When the miner mines enough bitcoins to create a block accepted by the blockchain, he has created a product much like an ingot of gold or any precious commodity. At first he will keep it in his own wallet. Maybe he will set up a wallet on another person’s site, a person who acts as a bank maintaining virtual wallets for other people. Does the depository have to register?
To get any use out of them, the miner must sell his bitcoins. That may mean exchanging for other goods, for services or for fiat currency. In doing so he must transmit the appropriate amount of bitcoins to the key number supplied to him by the counter party of the transaction. Thus he has exchanged his bitcoins for goods, services or fiat currency. Is he a user, transmitter, or exchanger under the applicable regulations? Does he have to register with FinCEN and perhaps one or more states? Hmmmmm.
Suppose she trades bitcoins over the web. She buys bitcoins on one site and sells them on another, hoping to make a profit. Is she a mere user, or an investor? Suppose she does this, not only for herself but also her husband, mother, father or best friend. She is successful and soon she and her friends meet regularly to decide how they will individually trade. They then pool their money (crypto or fiat) and authorize one person to trade for the group and distribute profits, while requiring the members to contribute funds to cover losses. Putting aside securities laws issues, is the organization just a user or investor or has it become a money service provider? The answers will vary with the details of the organization and activity.
It has been reported that thousands of Bitcoin ATMs will be set up in Greece. Their purpose will be to permit people to deposit fiat currency into the machines which will credit them with bitcoins. They can then deposit the bitcoins into a wallet located anywhere. That is, transmit the value represented by the bitcoins. The transaction can also go the other way— deposit bitcoins and get cash. The system can be used to transmit money (value) anywhere in the world in short order without passing through the normal banking system encumbered with all its controls, third parties, regulators and high fees. The ATM will have sold bitcoins, exchanged it for fiat currency and transmitted it who-knows-where. Or vice versa. The need and/or desire to regulate is legion. Is the owner/operator of the ATM some kind of money service provider and if so, what kind? In what jurisdictions must he register—if at all? We have dealt only with U.S. law. But what will Greece have to say about this? Another hmmmmm.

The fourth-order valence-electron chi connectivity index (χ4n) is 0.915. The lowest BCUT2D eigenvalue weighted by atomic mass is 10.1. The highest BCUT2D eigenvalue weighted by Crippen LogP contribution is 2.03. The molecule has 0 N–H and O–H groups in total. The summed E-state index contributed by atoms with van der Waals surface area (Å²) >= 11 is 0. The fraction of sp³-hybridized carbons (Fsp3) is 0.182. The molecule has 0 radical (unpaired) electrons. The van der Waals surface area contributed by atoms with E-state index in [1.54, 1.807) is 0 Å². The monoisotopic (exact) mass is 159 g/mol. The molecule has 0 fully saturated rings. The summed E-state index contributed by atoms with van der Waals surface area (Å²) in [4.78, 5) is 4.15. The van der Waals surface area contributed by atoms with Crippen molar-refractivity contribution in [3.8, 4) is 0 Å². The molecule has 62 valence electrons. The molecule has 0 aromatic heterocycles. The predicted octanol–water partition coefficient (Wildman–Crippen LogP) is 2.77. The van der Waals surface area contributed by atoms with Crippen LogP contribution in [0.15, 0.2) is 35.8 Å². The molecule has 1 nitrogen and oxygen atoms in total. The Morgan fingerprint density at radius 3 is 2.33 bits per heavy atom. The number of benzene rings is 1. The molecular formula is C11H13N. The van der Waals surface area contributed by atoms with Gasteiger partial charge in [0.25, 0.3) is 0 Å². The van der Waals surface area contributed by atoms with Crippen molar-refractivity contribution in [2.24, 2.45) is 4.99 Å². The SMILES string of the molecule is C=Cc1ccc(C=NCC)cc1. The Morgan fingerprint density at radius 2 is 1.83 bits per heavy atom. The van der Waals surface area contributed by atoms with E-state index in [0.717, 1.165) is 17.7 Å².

Suppose the seller of the ATM has nothing more to do with the machine once it is sold? That appears to be like selling a car. The answer will not always be obvious. For we are dealing in the financial world where the transmittal of value is highly regulated and constantly scrutinized.
Now suppose he is the owner of the ATM and sells it with a contract to maintain it for a flat fee—no share in any profit or loss. Or suppose the fee is a percentage of the gross value of any transaction. Or suppose he fully owns, operates and controls the ATM to the point of maintaining its Bitcoin and/or fiat money inventory. Now suppose he buys the machine and carries out one or more of these activities from and in the U.S. At what point does he have to comply with U.S. federal and/or state laws? Add to that the possibility that he is outside the U.S. but the machines are in the U.S. How is this activity any different from standard fiat currency transactions for the deposit of checks via your mobile phone, the withdrawal of currency from an ATM at a 7/11, or paying for a cup of coffee by holding your mobile phone up to a handheld scanner at Starbucks? Who must comply with the AML/KYC laws and/or register with the authorities? And yet another hmmmmm.
The blockchain is the key. Bank of America has filed a patent application for the use of blockchain technology to keep track of its funds and transmit them from account to account. A committee of the Conference of State Banking Supervisors has recommended regulation much like that of New York. The legislature of one state has before it a bill to authorize the use of blockchain technology to record land title transactions. It is reported that Ecuador is setting up a blockchain currency to replace its use of U.S. money as the basis of its internal currency. In Russia, one company is attempting to establish a bitruble. The state prosecutor has stated it is criminal since it could be used in various transactions in place of legal tender. The central bank has taken a different position, and a Duma committee continues to debate what to do about cryptocurrencies. Putin is reported to have shrugged.